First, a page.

That is true. Again, I think that, coming out of the St. Anger period, it was very important for us to make this record. It's very interesting for this band. I would call that St. Anger period the "Dark Ages," in a way. It was definitely a time of transition. I think getting into the Death Magnetic stage changed things. It was a stage where James was really blossoming again. He was getting his juju back. He took a lot of pride in this record, and he put a lot of effort into everything about it. In a way, it's like James is back. Even in terms of personality, he has that wild and crazy side. Even though he's sober, he's got that attitude back. It's not like we're walking on eggshells around him anymore. There's no more tightrope or thin ice. Sometimes, you felt that way back in the St. Anger period. To me, it feels like we have him again, and we're going to get great music from him and obviously us as a team. He's there. It's not like, "Okay, it's eleven o'clock, I can't play guitar anymore. I've got to go." It's like, "Screw it, man. Let's keep going."

    Is the fact that you're a father always on your mind now?

    Yeah, this is an interesting point—now that each one of us has multiple kids. Kirk has two children as well. For me, it was like, join Metallica and six years later I'm married and I've got two kids [Laughs]. Life changes in this band. That's one of the main things we have in common. We're all very different people—extremely different. Lars and James are completely different. They probably wouldn't have anything to do with each other if they didn't have music. We all connect through music. That's what makes us brothers. When we're on stage, and when we're writing, we have a mutual respect for each other. Outside of music, we're very different. Our families bring us together. It's something that we share and we have in common. If I've got questions about potty training my four-year-old son or two-year-old daughter, I can go to the other guys in the band because they've all been through it. That's cool, and that's special. It also makes things easy when we're planning our tours and trying to schedule things a year or two in advance with the school schedules and recording schedules. That is something that we all share. You always think about your kids on tour or on stage. The other night was James' daughter's birthday. He brought her up on stage and sang happy birthday to her in front of 20,000 people. I felt like crying [Laughs]. I thought, "Boy, this is heavy!" I also thought, "Someday, maybe that'll happen for me." It's something that the kids love to experience and be a part of as well. It's a lot of fun.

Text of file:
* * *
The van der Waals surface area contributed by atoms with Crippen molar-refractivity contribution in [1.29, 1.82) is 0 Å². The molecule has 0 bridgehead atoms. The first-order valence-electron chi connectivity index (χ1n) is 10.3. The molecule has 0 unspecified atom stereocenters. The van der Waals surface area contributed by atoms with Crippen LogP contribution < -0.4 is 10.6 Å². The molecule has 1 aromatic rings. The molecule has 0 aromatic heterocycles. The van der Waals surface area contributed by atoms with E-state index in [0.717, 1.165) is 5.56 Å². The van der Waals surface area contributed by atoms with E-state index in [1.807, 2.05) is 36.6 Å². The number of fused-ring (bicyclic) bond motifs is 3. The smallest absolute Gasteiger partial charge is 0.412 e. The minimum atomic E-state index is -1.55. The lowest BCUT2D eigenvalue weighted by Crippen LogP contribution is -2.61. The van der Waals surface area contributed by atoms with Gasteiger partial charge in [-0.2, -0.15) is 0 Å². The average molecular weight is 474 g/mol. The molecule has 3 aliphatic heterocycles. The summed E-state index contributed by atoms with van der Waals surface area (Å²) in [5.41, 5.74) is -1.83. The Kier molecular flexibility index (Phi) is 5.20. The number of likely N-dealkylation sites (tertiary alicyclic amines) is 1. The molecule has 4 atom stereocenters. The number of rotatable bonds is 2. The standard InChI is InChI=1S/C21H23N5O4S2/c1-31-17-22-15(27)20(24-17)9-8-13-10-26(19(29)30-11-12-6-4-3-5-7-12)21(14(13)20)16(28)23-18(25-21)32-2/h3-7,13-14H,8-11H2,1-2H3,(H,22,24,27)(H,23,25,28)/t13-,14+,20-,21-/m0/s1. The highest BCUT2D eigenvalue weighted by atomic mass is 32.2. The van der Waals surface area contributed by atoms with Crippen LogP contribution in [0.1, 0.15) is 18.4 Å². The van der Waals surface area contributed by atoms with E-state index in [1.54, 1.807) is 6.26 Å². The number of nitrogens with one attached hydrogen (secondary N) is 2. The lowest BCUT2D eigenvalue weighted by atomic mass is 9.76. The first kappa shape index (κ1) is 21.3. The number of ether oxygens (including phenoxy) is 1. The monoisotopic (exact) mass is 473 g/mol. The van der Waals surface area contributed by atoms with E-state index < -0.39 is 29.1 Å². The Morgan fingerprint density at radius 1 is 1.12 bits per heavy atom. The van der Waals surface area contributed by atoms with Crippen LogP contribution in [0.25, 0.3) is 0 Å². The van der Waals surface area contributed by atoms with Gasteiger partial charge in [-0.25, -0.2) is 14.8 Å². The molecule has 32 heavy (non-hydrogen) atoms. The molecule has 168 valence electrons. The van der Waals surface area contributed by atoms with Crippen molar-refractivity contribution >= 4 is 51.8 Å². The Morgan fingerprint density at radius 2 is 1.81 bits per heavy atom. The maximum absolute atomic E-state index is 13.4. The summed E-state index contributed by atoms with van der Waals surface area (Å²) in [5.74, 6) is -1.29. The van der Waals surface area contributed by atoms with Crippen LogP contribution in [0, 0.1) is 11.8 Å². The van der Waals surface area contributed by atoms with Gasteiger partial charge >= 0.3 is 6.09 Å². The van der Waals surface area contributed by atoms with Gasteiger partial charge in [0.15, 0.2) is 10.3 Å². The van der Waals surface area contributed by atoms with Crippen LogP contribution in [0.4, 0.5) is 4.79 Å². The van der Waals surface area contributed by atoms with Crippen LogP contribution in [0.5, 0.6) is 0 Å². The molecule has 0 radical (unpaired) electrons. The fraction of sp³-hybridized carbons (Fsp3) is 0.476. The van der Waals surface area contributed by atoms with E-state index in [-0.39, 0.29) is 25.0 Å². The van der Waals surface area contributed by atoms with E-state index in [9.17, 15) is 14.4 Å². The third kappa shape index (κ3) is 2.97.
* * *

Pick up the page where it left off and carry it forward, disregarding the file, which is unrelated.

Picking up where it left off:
It probably makes being in Metallica even more special.

    Absolutely, we feel very lucky and fortunate to be able to be in a band that we have fun being a part of and creating our music but also going to all these special places and bringing our families, sometimes, to be a part of that experience with us. That's one of the other great things about being in Metallica.

    What is it about Metallica that will never die?

    There are a few things that I've noticed. The fans, obviously, are amazing. We take a lot of pride in trying to connect with our fans. Every night we have a meet-and-greet. You can only meet so many of your fans, but we try to do the best we can. We meet between 15 and 20 fans. We do that. We always try to stay in touch through the fan site and our fan club. The other side to that is Metallica—with the detail to the music and the love for the music—one of the things I notice is when we put on our instruments, it's like being a kid in the garage again, going back to the early days. People start jamming Def Leppard riffs, AC/DC or Iron Maiden. Jokes are flying around. It's a really fun time. The band loves to make music and has fun doing it. That's what makes Metallica relevant still.

    —Rick Florino